Introduction: The Cereal Box project is an individual activity that stresses problem solving and critical thinking as applied to ratios, simplifying fractions, and converting ratios to decimals and percentages.

Timing: This activity requires 90 minutes of class time to complete. Break it up over two, maybe three periods. Some of the project can be assigned for homework. Getting the math component done in class will allow students to focus on the creative component at home and will reduce the chance that students will get too far off base with the mathematical side of the project.

Group Size: Pairs

Learning Objectives: The objective of this activity is to:

a) Review ratios, simplifying fractions, and converting ratios to decimals and percentages

b) Develop problem solving and critical thinking skills

c) Integrate a creative component into a traditional math lesson

Guiding Questions: What are ratios and how can the be simplified and converted into decimals and percentages?

Materials: Colored poster paper, markers, scissors, and other random art supplies. Photocopy enough activity sheets pairs of student.

Procedures:

Read through the opening sections as a class. This is a partnered activity, so you will need to devise some way to match students up. I typically have students in groups of four already, so they will have to pair up with someone in their group. The mathematical complexity of this project is pretty low. The only area that students may struggle with will be summing the ratios/percentages to 100%.

This activity requires pairs of students to create twenty cereal ingredients. The students should come up with a theme before deciding on ingredients. Encourage students to be creative and remind them that ingredients can be completely fictitious, like 10 grams of love. Each ingredient must be expressed as a ratio, a simplified fraction, a decimal, and as a percentage in relation to the daily-recommended serving. Units are required for the ratio and students must round to the thousandths position for the decimal. The ratios cannot be in simplest form already, so students must choose ratios that can be simplified. The total percentages of their ingredients must sum up to 100% and since they cannot have the same percentages, they should plan accordingly.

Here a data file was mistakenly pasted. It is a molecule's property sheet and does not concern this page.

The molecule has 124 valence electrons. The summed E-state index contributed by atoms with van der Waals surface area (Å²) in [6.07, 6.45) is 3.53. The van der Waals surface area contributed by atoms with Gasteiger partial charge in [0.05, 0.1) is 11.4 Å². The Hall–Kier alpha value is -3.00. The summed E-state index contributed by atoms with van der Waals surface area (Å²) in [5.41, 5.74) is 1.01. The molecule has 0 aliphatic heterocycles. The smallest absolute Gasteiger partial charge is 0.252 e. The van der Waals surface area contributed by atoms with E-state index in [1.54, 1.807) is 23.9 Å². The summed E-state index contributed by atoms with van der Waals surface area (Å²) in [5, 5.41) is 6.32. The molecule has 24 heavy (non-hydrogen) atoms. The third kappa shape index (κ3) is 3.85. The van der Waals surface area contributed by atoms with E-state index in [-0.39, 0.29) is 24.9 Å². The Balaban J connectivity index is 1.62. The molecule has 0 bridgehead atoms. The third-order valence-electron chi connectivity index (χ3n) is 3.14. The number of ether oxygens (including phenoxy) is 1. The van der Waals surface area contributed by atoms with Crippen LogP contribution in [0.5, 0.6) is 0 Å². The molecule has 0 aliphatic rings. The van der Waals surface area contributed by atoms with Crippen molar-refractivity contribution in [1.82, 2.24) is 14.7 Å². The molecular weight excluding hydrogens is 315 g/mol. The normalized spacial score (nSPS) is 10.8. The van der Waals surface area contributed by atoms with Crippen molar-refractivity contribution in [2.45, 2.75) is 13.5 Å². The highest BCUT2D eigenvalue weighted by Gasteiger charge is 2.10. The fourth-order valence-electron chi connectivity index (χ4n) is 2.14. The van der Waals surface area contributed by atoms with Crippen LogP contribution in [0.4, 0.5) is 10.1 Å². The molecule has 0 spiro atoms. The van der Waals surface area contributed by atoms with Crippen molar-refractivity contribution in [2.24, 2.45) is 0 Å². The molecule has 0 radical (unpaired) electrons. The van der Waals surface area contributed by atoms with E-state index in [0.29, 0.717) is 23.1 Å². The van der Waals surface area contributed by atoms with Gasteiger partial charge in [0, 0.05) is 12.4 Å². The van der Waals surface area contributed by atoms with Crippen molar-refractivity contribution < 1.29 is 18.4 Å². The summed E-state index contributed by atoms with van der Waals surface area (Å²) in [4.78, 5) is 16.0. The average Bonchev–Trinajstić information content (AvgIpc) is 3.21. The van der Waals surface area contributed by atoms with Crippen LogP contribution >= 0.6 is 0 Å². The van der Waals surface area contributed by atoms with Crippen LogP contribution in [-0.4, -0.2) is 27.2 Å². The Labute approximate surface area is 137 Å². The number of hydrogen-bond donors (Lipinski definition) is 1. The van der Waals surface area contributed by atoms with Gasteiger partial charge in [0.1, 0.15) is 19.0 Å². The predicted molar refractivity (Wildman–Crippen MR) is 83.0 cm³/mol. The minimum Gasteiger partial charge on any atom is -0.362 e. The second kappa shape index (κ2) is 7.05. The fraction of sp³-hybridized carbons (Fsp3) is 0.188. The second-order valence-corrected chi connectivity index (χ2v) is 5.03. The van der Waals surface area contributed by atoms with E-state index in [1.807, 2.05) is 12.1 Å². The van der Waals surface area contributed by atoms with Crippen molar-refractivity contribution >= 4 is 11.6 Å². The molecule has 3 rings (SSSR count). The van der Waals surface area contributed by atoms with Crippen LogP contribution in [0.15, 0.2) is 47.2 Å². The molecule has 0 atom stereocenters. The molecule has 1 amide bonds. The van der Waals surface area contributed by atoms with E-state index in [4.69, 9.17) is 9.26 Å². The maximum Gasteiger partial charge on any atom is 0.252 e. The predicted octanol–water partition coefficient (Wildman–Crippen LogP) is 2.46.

Students can present their Cereal Box project in a variety of ways. They only requirement is including a nutritional chart with their 20 ingredients expressed as an amount (include units) and as a percentage.

Make sure students record their ingredients, ratios, simplified fractions, decimals, and percentages in the table provided. This is where the mathematical component of their project will actually be graded for correctness. Their cereal box will only be assessed for creativity and neatness.

Make sure student understand the use of the rubric and know that they must score themselves before the project is turned it. The extra point is given with the idea that if anyone matches my score, they must of used the rubric properly. The same goes for taking the point. If they over-scored themselves by four points, they probably did not follow the rubric.

Assessment: The Cereal Box project should be graded based on the rubric included in the activity sheet

Answer Key: Each student’s The Cereal Box project will be different, so an answer key would be of no use.

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